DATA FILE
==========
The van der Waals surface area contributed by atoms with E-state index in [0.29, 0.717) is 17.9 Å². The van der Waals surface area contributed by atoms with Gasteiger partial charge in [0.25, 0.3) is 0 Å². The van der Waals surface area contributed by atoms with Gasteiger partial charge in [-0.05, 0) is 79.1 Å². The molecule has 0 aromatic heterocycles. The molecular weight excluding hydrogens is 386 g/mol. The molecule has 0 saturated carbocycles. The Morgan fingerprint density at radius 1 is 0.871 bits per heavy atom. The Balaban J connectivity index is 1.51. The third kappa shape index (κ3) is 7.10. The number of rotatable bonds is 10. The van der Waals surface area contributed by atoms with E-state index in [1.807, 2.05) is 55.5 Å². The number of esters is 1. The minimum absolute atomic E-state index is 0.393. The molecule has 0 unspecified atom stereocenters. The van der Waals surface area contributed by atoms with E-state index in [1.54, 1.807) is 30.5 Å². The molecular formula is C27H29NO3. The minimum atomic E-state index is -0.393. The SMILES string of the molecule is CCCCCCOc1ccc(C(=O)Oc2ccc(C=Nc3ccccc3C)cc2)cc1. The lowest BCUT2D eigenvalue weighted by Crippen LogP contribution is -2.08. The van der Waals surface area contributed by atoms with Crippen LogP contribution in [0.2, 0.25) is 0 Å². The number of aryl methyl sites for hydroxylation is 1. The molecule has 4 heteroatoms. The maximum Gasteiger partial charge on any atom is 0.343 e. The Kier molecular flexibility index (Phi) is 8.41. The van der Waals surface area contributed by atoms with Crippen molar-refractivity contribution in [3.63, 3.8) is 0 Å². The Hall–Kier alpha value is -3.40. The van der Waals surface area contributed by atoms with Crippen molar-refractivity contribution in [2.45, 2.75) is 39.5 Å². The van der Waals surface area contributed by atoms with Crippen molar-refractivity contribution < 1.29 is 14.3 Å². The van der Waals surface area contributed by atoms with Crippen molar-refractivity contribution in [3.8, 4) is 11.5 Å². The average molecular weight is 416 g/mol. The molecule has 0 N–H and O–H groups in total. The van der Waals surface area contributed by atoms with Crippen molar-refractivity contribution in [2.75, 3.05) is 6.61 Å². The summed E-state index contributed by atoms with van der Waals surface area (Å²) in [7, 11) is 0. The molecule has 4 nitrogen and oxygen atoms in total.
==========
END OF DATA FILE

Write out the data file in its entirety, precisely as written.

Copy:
The van der Waals surface area contributed by atoms with E-state index in [0.29, 0.717) is 17.9 Å². The van der Waals surface area contributed by atoms with Gasteiger partial charge in [0.25, 0.3) is 0 Å². The van der Waals surface area contributed by atoms with Gasteiger partial charge in [-0.05, 0) is 79.1 Å². The molecule has 0 aromatic heterocycles. The molecular weight excluding hydrogens is 386 g/mol. The molecule has 0 saturated carbocycles. The Morgan fingerprint density at radius 1 is 0.871 bits per heavy atom. The Balaban J connectivity index is 1.51. The third kappa shape index (κ3) is 7.10. The number of rotatable bonds is 10. The van der Waals surface area contributed by atoms with E-state index in [1.807, 2.05) is 55.5 Å². The number of esters is 1. The minimum absolute atomic E-state index is 0.393. The molecule has 0 unspecified atom stereocenters. The van der Waals surface area contributed by atoms with E-state index in [1.54, 1.807) is 30.5 Å². The molecular formula is C27H29NO3. The minimum atomic E-state index is -0.393. The SMILES string of the molecule is CCCCCCOc1ccc(C(=O)Oc2ccc(C=Nc3ccccc3C)cc2)cc1. The lowest BCUT2D eigenvalue weighted by Crippen LogP contribution is -2.08. The van der Waals surface area contributed by atoms with Crippen LogP contribution in [0.2, 0.25) is 0 Å². The number of aryl methyl sites for hydroxylation is 1. The molecule has 4 heteroatoms. The maximum Gasteiger partial charge on any atom is 0.343 e. The Kier molecular flexibility index (Phi) is 8.41. The van der Waals surface area contributed by atoms with Crippen molar-refractivity contribution in [3.63, 3.8) is 0 Å². The Hall–Kier alpha value is -3.40. The van der Waals surface area contributed by atoms with Crippen molar-refractivity contribution in [2.45, 2.75) is 39.5 Å². The van der Waals surface area contributed by atoms with Crippen molar-refractivity contribution < 1.29 is 14.3 Å². The van der Waals surface area contributed by atoms with Crippen molar-refractivity contribution in [3.8, 4) is 11.5 Å². The average molecular weight is 416 g/mol. The molecule has 0 N–H and O–H groups in total. The van der Waals surface area contributed by atoms with Crippen molar-refractivity contribution in [2.75, 3.05) is 6.61 Å². The summed E-state index contributed by atoms with van der Waals surface area (Å²) in [7, 11) is 0. The molecule has 4 nitrogen and oxygen atoms in total.